You can’t simply include an image to a block of text. Rather, you need to produce 2 blocks of text: one for before the image, and one for after the image. If you’ve made any formatting changes, you’ll need to watch on those to stay consistent. That’s one thing to handle when you wish to include one image, but when you desire to include several, it becomes a huge chore.
They even have a standard mage editor where you can crop the image – Activecampaign Tags. MailChimp’s editor is the best I have actually seen in all of the email marketing platforms I’ve attempted. You have access to the underlying code, so you can create a genuinely plain e-mail, supplied you make a standard design template initially.
MailChimp’s built-in image editor is exceptionally powerful. You can resize, crop, and add custom-made text to your images. I miss MailChimp’s email-editing experience (Activecampaign Tags). It would conserve me a little time to have that same experience on ActiveCampaign. However the highly-customizable automations I can build on ActiveCampaign more than offset that prospective time savings.
ConvertKit’s email modifying experience is very plain, but simple to navigate. Their design templates are restricted, which is great with me, however their e-mail editing experience is slightly simpler because you can develop inline images, and you can create a totally plain email, and even edit the underlying HTML. If you want to make some quick edits to some emails in an automation, with ActiveCampaign, it’s troublesome.
I’ll click on an e-mail, and it takes me to the editor for that email. Note that I can’t even Command + Click to open it in another tab. Whether they indicated to or not, ActiveCampaign has disabled Command + Click from the automation editor. If I wished to change back and forth between numerous emails, I would intuitively be inclined open the same automation in various tabs, then open the respective emails from each of those tabs.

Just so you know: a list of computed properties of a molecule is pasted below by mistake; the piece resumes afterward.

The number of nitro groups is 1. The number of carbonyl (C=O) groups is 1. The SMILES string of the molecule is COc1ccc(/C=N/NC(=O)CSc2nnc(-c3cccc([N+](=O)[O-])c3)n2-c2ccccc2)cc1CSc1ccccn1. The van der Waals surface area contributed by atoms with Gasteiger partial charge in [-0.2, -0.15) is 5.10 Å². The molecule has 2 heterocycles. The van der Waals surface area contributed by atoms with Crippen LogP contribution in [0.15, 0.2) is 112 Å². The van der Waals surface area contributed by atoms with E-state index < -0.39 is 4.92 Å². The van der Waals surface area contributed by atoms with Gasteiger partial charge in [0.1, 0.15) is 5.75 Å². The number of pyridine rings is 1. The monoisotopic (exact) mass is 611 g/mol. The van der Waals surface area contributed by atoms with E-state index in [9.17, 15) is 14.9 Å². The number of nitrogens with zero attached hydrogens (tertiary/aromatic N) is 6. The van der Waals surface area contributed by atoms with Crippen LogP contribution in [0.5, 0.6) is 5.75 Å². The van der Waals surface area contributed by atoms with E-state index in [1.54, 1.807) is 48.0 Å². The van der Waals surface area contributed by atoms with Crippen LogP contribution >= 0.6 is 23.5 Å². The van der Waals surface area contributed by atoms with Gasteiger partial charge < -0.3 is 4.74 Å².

In the Automations area, there’s a “Handle Messages” area. From here, you can see all of the messages in each of your automations. You can edit every one, or you can Command + Click to open each in a new tab to more easily modify your entire sequence. Activecampaign Tags. Contrast that with ConvertKit’s Series.
Once again, it would save me a lot of time to have ConvertKit’s automation e-mail modifying experience on ActiveCampaign – Activecampaign Tags. However selecting an email marketing platform is like selecting a spouse. ActiveCampaign offsets it with their Message Variables, more robust automations, and advanced segmentation. Mentioning division, another reason I switched from MailChimp to ActiveCampaign was that MailChimp has limited division alternatives.
You can integrate qualities with an AND/OR operator, and you can mix and match those groups of traits with another AND/OR operator. With MailChimp, you can just section by AND/OR, nevertheless MailChimp’s Pro strategy permits more advanced segmenting, for an extra $199 a month. In my look for the perfect e-mail marketing platform, I saw lots of others, a few of which I’ve currently mentioned.
ConvertKit. If I weren’t on ActiveCampaign, I would probably be using ConvertKit. Their automations are a lot easier to build, though they aren’t as versatile as ActiveCampaign’s, and their segmentations options aren’t as sophisticated either. They also do not have goal tracking, or Message Variables. MailChimp. You already know that I changed from MailChimp to ActiveCampaign.